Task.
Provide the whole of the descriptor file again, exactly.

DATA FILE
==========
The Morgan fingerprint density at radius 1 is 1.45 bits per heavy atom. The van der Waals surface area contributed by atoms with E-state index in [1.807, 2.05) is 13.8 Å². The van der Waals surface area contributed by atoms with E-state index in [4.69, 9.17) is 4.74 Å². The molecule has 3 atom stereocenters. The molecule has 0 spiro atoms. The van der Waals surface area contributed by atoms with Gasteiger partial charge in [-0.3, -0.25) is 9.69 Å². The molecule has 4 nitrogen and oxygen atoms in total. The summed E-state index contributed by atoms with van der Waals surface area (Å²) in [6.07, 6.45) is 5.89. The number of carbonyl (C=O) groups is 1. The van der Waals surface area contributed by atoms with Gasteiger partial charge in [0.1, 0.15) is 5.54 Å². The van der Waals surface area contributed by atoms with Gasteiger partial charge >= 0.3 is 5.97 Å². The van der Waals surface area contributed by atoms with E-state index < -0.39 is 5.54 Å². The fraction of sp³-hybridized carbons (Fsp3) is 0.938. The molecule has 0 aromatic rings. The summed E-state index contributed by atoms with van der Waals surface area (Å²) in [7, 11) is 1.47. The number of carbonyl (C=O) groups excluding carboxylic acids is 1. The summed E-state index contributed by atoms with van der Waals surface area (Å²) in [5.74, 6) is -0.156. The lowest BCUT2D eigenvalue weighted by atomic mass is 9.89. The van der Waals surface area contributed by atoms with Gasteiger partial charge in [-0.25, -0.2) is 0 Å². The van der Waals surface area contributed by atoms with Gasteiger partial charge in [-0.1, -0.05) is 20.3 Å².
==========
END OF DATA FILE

The Morgan fingerprint density at radius 1 is 1.45 bits per heavy atom. The van der Waals surface area contributed by atoms with E-state index in [1.807, 2.05) is 13.8 Å². The van der Waals surface area contributed by atoms with E-state index in [4.69, 9.17) is 4.74 Å². The molecule has 3 atom stereocenters. The molecule has 0 spiro atoms. The van der Waals surface area contributed by atoms with Gasteiger partial charge in [-0.3, -0.25) is 9.69 Å². The molecule has 4 nitrogen and oxygen atoms in total. The summed E-state index contributed by atoms with van der Waals surface area (Å²) in [6.07, 6.45) is 5.89. The number of carbonyl (C=O) groups is 1. The van der Waals surface area contributed by atoms with Gasteiger partial charge in [0.1, 0.15) is 5.54 Å². The van der Waals surface area contributed by atoms with Gasteiger partial charge >= 0.3 is 5.97 Å². The van der Waals surface area contributed by atoms with E-state index < -0.39 is 5.54 Å². The fraction of sp³-hybridized carbons (Fsp3) is 0.938. The molecule has 0 aromatic rings. The summed E-state index contributed by atoms with van der Waals surface area (Å²) in [7, 11) is 1.47. The number of carbonyl (C=O) groups excluding carboxylic acids is 1. The summed E-state index contributed by atoms with van der Waals surface area (Å²) in [5.74, 6) is -0.156. The lowest BCUT2D eigenvalue weighted by atomic mass is 9.89. The van der Waals surface area contributed by atoms with Gasteiger partial charge in [-0.25, -0.2) is 0 Å². The van der Waals surface area contributed by atoms with Gasteiger partial charge in [-0.1, -0.05) is 20.3 Å².